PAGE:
Read part one of Taryn’s story here.
“I cannot remember the moment I knew my Uncle Robert was different. As my mom’s twin brother, he was always around, so I am sure I just gradually realized he had some differences from the other adults I knew. Robert was born with a developmental disability—possibly from a prenatal illness. This was 1951, so it would be years before he would have any sort of diagnosis, which back then was ‘mental retardation.’
The world then was harsh when it came to disabilities—there was no early intervention and options were limited. The common thing to do was ship people like Robert off to an institution. My Grandma Jean, although she was a single mother with six other children, never considered it. Robert was a part of our family—at every holiday, celebration, wedding, funeral, all of it.
We lived around the corner from my grandmother, so we saw them often. When she passed away in 1992, my mom became his guardian. My grandmother trusted my mom would do right by Robert, and she did not let her down. For almost 30 years, I watched my mom be an advocate. I watched her sit on regular calls with local agencies, fight for aid and support for Robert, and ensure he was being well cared for.
There were times Robert lived with us, but most of the time, my mom got him into assisted living complexes where he could have a social life and thrive. She made sure those places were within driving distance so she and my dad could pick him up every weekend. She got him a cat, paid for trips, and made sure his life was a happy one. He loved Elvis, baseball, giant coffees, a cold beer on the porch, and joking around with my dad. He greeted everyone with a smile, asked them how they were, and often asked how their mom was doing, even if he never met her.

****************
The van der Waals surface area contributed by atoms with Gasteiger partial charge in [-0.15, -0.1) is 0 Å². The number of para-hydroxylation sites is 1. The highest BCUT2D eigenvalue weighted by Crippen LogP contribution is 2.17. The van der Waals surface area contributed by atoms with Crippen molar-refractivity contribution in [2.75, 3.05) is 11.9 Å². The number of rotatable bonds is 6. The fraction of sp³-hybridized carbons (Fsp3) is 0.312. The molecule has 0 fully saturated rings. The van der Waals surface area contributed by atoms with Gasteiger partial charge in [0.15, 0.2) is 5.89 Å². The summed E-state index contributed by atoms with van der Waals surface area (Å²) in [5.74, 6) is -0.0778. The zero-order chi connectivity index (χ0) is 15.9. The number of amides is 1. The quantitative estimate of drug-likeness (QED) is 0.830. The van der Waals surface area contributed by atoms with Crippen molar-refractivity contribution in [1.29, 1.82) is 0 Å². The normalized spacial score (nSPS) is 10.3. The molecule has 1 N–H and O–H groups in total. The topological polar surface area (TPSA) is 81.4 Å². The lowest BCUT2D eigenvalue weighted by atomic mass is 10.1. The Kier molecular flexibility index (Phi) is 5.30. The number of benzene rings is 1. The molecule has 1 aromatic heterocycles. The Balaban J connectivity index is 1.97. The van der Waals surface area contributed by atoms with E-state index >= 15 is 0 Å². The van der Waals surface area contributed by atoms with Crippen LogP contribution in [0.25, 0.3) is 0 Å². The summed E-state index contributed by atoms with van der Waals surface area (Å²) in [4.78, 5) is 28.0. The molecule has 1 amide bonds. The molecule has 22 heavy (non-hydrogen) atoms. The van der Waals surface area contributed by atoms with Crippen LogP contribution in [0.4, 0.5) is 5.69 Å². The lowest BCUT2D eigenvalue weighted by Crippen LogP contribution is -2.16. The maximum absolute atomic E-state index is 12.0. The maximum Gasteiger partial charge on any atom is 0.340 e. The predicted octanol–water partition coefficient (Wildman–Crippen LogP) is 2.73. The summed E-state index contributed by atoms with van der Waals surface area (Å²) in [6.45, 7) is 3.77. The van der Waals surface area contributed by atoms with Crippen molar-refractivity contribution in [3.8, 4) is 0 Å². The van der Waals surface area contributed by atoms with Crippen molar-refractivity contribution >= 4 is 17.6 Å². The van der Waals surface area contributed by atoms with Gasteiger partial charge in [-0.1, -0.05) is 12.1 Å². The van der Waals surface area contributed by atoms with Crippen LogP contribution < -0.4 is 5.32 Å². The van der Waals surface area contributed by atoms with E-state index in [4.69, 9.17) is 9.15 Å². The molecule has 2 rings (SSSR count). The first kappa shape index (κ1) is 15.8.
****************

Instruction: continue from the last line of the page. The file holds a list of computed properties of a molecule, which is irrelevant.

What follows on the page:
The first time I learned about advocacy myself, without even knowing, was when my mom overheard some kids saying the ‘R-word.’ I was young, but she explained to me how hurtful this word was. From then on, I spoke up whenever possible and safe to do so. I’d like to think along the way, some people changed their language because of Robert.
After 38 years of knowing Robert and unknowingly learning from my mom, I heard the words, ‘Your baby will be born with Down syndrome.’ A far different diagnosis, yet one that thrust me further into the world of special needs. But I knew my daughter would be okay. The reality is Rhea has far greater chances in life than Robert ever did, but I know no matter what life would look like, her life would be a good one.
For my entire life, I witnessed a person with a disability have a joyful life. I saw him feel all the things we all feel—grief, love, joy, anger, excitement. I knew from experience a person’s value in life is not based on grandiose achievements and material things. It is based on family, kindness, and love. My mom passed away this April, and 31 days later, so did Robert. Together since the womb, they were not meant to live apart.
It is after both of their deaths I have truly reflected on their relationship, and what having Robert in our family gave me. I think about what my life would be like if Robert had not been there or if my mom or grandmother did ‘send him away.’ Would I be as compassionate? Would I be as understanding of people different than me? Would I so willingly have welcomed a child with Down syndrome without a second thought? Maybe… but I know having Robert in my life helped all those things.
He will have forever made an imprint on my heart, and possibly countless others, and not everyone gets the chance to leave this kind of legacy. I miss them both so much but am so grateful for all they left behind, and take comfort that their togetherness transcends time. And when it comes to life, I know all you need is love.”
This story was submitted to Love What Matters by Taryn Lagonigro of Caldwell, NJ. You can follow their journey on Facebook and Instagram, here and here, and on her website. Submit your own story here and be sure to subscribe to our free email newsletter for our best stories, and YouTube for our best videos.
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